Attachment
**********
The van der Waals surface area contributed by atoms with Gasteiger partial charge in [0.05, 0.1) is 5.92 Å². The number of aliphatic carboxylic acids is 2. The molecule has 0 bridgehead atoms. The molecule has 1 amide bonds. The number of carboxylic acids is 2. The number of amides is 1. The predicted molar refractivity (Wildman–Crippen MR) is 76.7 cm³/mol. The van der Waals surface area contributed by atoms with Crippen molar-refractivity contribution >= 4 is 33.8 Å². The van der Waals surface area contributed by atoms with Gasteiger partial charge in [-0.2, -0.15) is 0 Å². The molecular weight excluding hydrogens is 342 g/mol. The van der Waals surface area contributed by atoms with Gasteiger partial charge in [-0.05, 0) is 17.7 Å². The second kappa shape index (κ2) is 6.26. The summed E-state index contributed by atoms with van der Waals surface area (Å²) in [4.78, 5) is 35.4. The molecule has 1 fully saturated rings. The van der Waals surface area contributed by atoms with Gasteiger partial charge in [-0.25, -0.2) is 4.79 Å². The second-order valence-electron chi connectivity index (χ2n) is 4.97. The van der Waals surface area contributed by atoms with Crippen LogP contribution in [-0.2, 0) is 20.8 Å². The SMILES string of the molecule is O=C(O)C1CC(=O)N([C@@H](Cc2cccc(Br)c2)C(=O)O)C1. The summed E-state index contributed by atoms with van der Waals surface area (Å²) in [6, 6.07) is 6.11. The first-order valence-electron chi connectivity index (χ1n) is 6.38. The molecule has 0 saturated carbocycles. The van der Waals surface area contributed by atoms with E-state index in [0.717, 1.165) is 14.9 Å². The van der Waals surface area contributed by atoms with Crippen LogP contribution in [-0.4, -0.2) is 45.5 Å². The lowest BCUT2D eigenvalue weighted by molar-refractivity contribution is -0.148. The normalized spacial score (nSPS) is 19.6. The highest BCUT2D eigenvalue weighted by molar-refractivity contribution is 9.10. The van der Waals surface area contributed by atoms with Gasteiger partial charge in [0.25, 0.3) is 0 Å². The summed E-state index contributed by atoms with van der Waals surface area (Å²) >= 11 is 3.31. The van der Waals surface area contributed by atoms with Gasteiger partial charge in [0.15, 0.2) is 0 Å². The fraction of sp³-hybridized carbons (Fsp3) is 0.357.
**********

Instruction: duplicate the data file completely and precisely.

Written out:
The van der Waals surface area contributed by atoms with Gasteiger partial charge in [0.05, 0.1) is 5.92 Å². The number of aliphatic carboxylic acids is 2. The molecule has 0 bridgehead atoms. The molecule has 1 amide bonds. The number of carboxylic acids is 2. The number of amides is 1. The predicted molar refractivity (Wildman–Crippen MR) is 76.7 cm³/mol. The van der Waals surface area contributed by atoms with Crippen molar-refractivity contribution >= 4 is 33.8 Å². The van der Waals surface area contributed by atoms with Gasteiger partial charge in [-0.2, -0.15) is 0 Å². The molecular weight excluding hydrogens is 342 g/mol. The van der Waals surface area contributed by atoms with Gasteiger partial charge in [-0.05, 0) is 17.7 Å². The second kappa shape index (κ2) is 6.26. The summed E-state index contributed by atoms with van der Waals surface area (Å²) in [4.78, 5) is 35.4. The molecule has 1 fully saturated rings. The van der Waals surface area contributed by atoms with Gasteiger partial charge in [-0.25, -0.2) is 4.79 Å². The second-order valence-electron chi connectivity index (χ2n) is 4.97. The van der Waals surface area contributed by atoms with Crippen LogP contribution in [-0.2, 0) is 20.8 Å². The SMILES string of the molecule is O=C(O)C1CC(=O)N([C@@H](Cc2cccc(Br)c2)C(=O)O)C1. The summed E-state index contributed by atoms with van der Waals surface area (Å²) in [6, 6.07) is 6.11. The first-order valence-electron chi connectivity index (χ1n) is 6.38. The molecule has 0 saturated carbocycles. The van der Waals surface area contributed by atoms with E-state index in [0.717, 1.165) is 14.9 Å². The van der Waals surface area contributed by atoms with Crippen LogP contribution in [-0.4, -0.2) is 45.5 Å². The lowest BCUT2D eigenvalue weighted by molar-refractivity contribution is -0.148. The normalized spacial score (nSPS) is 19.6. The highest BCUT2D eigenvalue weighted by molar-refractivity contribution is 9.10. The van der Waals surface area contributed by atoms with Gasteiger partial charge in [0.25, 0.3) is 0 Å². The summed E-state index contributed by atoms with van der Waals surface area (Å²) >= 11 is 3.31. The van der Waals surface area contributed by atoms with Gasteiger partial charge in [0.15, 0.2) is 0 Å². The fraction of sp³-hybridized carbons (Fsp3) is 0.357.